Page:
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Palmer Lane

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Osmiroid
UK
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16 of 23  Sat 17th Sep 2016 10:28am  
Member: Joined Aug 2013  Total posts:338

"Upon this site stood the Western part of a large and very Ancient Edifice called THE PILGRIMS REST. It was supposed to have been the Hostel or Inn for The Maintenance and Entertainment of the Palmers And other Visitors to the Priory of Benedictine Monks which stood near to the Eastward. It became ruinous and was taken down AD MDCCCXX when this house was erected" MDCCCXX = 1820 Edited by member, 17th Sep 2016 10:32 am
Local History and Heritage - Palmer Lane
Midland Red
Cherwell
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17 of 23  Sat 17th Sep 2016 10:51am  
Moderator: Joined Jan 2010  Total posts:4908

Thank you, Osmiroid Cheers
Local History and Heritage - Palmer Lane
Gumnut
Moruya NSW Australia
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18 of 23  Sun 18th Sep 2016 6:42am  
Member: Joined Jun 2014  Total posts:25

Thank you for your info. I do find it sad that the folk of that era could put importance on the past for remembrance, but given the opportunity to repeat this during times of redevelopment it's very obvious that it didn't count for much at all.
Local History and Heritage - Palmer Lane
NeilsYard
Coventry
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19 of 23  Mon 19th Sep 2016 10:55am  
Member: Joined Aug 2010  Total posts:1764

Osmiroid I love your site. You have some terrific images I've never seen before. I check regularly and enthusiastically for updates - keep up the great work Thumbs up
Local History and Heritage - Palmer Lane
Learoy76
Coventry
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20 of 23  Tue 23rd Jan 2018 12:42am  
Member: Joined Jan 2018  Total posts:2

Hi all, There is a 200 year old water colour painting by William Brooke which is titled "Ram Bridge, High Street", which seems to be labelled incorrectly, as High Street is on a hill and has no rivers or bridges. I am aware that there was a ram bridge on Smithford Street, however, from old maps and images it appears that the structural/landscape layout is different. It also seems to me that this scene still exists today. I believe Brookes was in Palmer Lane facing the back of the Burges, with the building on the right being what I've always known as Button's cafe. I would love to hear what other members think. Here is a link for the painting.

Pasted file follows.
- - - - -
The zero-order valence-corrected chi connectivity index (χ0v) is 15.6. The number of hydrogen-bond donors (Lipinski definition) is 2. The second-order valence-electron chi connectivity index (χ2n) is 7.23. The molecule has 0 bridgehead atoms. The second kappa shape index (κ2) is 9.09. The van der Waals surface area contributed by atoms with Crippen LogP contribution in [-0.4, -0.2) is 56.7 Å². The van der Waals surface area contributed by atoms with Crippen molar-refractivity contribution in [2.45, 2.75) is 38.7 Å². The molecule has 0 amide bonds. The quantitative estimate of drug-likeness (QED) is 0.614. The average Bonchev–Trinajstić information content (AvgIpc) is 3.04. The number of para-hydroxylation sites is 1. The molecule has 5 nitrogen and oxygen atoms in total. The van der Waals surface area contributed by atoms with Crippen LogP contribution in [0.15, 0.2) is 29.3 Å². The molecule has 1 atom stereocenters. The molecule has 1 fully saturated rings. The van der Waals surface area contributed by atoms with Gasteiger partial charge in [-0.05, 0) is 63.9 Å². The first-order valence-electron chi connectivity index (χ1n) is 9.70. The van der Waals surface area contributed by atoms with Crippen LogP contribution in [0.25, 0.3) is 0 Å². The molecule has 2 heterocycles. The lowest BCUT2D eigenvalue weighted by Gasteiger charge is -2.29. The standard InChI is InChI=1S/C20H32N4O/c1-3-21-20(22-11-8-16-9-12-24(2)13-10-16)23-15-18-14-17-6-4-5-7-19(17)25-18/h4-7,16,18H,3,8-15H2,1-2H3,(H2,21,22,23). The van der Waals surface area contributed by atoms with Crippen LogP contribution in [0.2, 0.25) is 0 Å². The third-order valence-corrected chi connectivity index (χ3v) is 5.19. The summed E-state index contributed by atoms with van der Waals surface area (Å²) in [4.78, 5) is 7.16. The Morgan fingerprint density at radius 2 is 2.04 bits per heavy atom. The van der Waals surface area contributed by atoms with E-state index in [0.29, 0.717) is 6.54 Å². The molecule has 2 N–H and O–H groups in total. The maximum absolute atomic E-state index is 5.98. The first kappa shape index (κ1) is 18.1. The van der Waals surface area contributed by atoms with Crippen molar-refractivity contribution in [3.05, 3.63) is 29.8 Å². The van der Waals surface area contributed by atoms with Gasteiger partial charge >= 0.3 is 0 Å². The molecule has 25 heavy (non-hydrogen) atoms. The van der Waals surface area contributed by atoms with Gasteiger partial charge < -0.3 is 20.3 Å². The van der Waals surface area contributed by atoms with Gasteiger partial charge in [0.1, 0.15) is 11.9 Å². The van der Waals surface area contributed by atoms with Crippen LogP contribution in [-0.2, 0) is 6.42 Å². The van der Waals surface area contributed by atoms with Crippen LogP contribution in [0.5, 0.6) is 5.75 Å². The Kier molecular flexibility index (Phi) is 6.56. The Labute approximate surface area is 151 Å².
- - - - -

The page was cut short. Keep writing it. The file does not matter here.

Question

Local History and Heritage - Palmer Lane
Helen F
Warrington
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21 of 23  Tue 23rd Jan 2018 9:02am  
Member: Joined Mar 2013  Total posts:982

Hi, You're absolutely right about it not being the High Street. Brooke painted a series of lovely paintings all along the east-west roads from Fleet Street to Jordan Well and called them all the High Street. Though it is the Ram Bridge looking north towards West Orchard. It only fits the 1750 map which shows a second bridge with buildings on it between the Fleet/Smithford Street and West Orchard bridges. He also painted it from the other side. See post 45 I've wondered whether the bridge was an earlier route to the priory before the Ram Bridge and the West Orchard bridges were built. I'm assuming that Smithford was originally a ford by a smithy. Alternatively was it part of a mill? It would be odd if it was a dedicated bridge for a house. The area wasn't that short of space when it was probably built. It wasn't until later that the Ram Bridge and West Orchard bridges were built upon. The mislabelling of images has given me months of extra work. Roll eyes
Local History and Heritage - Palmer Lane
Learoy76
Coventry
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22 of 23  Tue 23rd Jan 2018 10:07pm  
Member: Joined Jan 2018  Total posts:2

Hi Helen, thank you for your informative reply and for putting me right. Thumbs up It just seemed so familiar to me when I first looked at the painting and comparing images I found online, I could see a lot of similarities. I tried to take a photograph of Palmer Lane the other day when I was in town, to compare with Brookes, but unfortunately, the site was too overgrown with foliage. Makes me wonder if the ram bridge and surrounding buildings had survived, they too would be so sadly neglected.
Local History and Heritage - Palmer Lane
Helen F
Warrington
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23 of 23  Tue 23rd Jan 2018 10:59pm  
Member: Joined Mar 2013  Total posts:982

What most people (and I was one of them) don't realise is how many old buildings survived the centuries since they were built until relatively recently. William Henry Brooke was painting in the early 1800s and while the place was very run down then, he and several other artists managed to make it look romantic. At the time the city was the most intact medieval city in the country. Had the bulk of buildings survived to the 21st century, I'm sure that the city would have been a massive tourist location and everywhere, including Palmer Lane, would have been spruced up. Weirdly the buildings only seem to have been missed after they were demolished. Palmer Lane bridge did/does look very similar to the Ram Bridge. It's the same river. There are some really great sketches of the area by Dr Troughton and Sidney Bunney and a few photos but compared to the Ram Bridge area, Palmer Lane was very poor. That probably saved it. The more saleable areas were being rapidly rebuilt even before the war.
Local History and Heritage - Palmer Lane

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